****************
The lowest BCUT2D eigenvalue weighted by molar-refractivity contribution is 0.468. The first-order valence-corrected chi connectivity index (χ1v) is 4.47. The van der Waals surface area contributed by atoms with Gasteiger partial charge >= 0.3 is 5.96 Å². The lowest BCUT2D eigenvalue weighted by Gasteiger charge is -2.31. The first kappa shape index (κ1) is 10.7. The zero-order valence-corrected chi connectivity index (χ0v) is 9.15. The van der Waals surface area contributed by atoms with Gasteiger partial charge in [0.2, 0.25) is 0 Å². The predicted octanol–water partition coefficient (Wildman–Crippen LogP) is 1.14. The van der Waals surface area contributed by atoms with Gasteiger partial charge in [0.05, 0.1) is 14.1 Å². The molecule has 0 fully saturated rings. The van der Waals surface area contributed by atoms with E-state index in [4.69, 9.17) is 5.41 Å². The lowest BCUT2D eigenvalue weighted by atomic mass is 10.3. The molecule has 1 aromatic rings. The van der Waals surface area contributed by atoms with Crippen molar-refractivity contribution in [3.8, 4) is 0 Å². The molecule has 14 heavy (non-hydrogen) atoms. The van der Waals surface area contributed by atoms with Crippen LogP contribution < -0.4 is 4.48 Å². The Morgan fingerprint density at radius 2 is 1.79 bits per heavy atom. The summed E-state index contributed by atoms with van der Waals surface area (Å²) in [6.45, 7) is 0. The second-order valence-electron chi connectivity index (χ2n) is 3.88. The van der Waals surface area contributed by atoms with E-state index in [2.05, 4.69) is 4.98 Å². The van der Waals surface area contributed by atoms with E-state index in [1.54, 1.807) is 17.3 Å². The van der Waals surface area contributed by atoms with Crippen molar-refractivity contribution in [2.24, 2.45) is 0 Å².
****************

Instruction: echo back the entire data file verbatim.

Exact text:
The lowest BCUT2D eigenvalue weighted by molar-refractivity contribution is 0.468. The first-order valence-corrected chi connectivity index (χ1v) is 4.47. The van der Waals surface area contributed by atoms with Gasteiger partial charge >= 0.3 is 5.96 Å². The lowest BCUT2D eigenvalue weighted by Gasteiger charge is -2.31. The first kappa shape index (κ1) is 10.7. The zero-order valence-corrected chi connectivity index (χ0v) is 9.15. The van der Waals surface area contributed by atoms with Gasteiger partial charge in [0.2, 0.25) is 0 Å². The predicted octanol–water partition coefficient (Wildman–Crippen LogP) is 1.14. The van der Waals surface area contributed by atoms with Gasteiger partial charge in [0.05, 0.1) is 14.1 Å². The molecule has 0 fully saturated rings. The van der Waals surface area contributed by atoms with E-state index in [4.69, 9.17) is 5.41 Å². The lowest BCUT2D eigenvalue weighted by atomic mass is 10.3. The molecule has 1 aromatic rings. The van der Waals surface area contributed by atoms with Crippen molar-refractivity contribution in [3.8, 4) is 0 Å². The molecule has 14 heavy (non-hydrogen) atoms. The van der Waals surface area contributed by atoms with Crippen LogP contribution < -0.4 is 4.48 Å². The Morgan fingerprint density at radius 2 is 1.79 bits per heavy atom. The summed E-state index contributed by atoms with van der Waals surface area (Å²) in [6.45, 7) is 0. The second-order valence-electron chi connectivity index (χ2n) is 3.88. The van der Waals surface area contributed by atoms with E-state index in [2.05, 4.69) is 4.98 Å². The van der Waals surface area contributed by atoms with E-state index in [1.54, 1.807) is 17.3 Å². The van der Waals surface area contributed by atoms with Crippen molar-refractivity contribution in [2.24, 2.45) is 0 Å².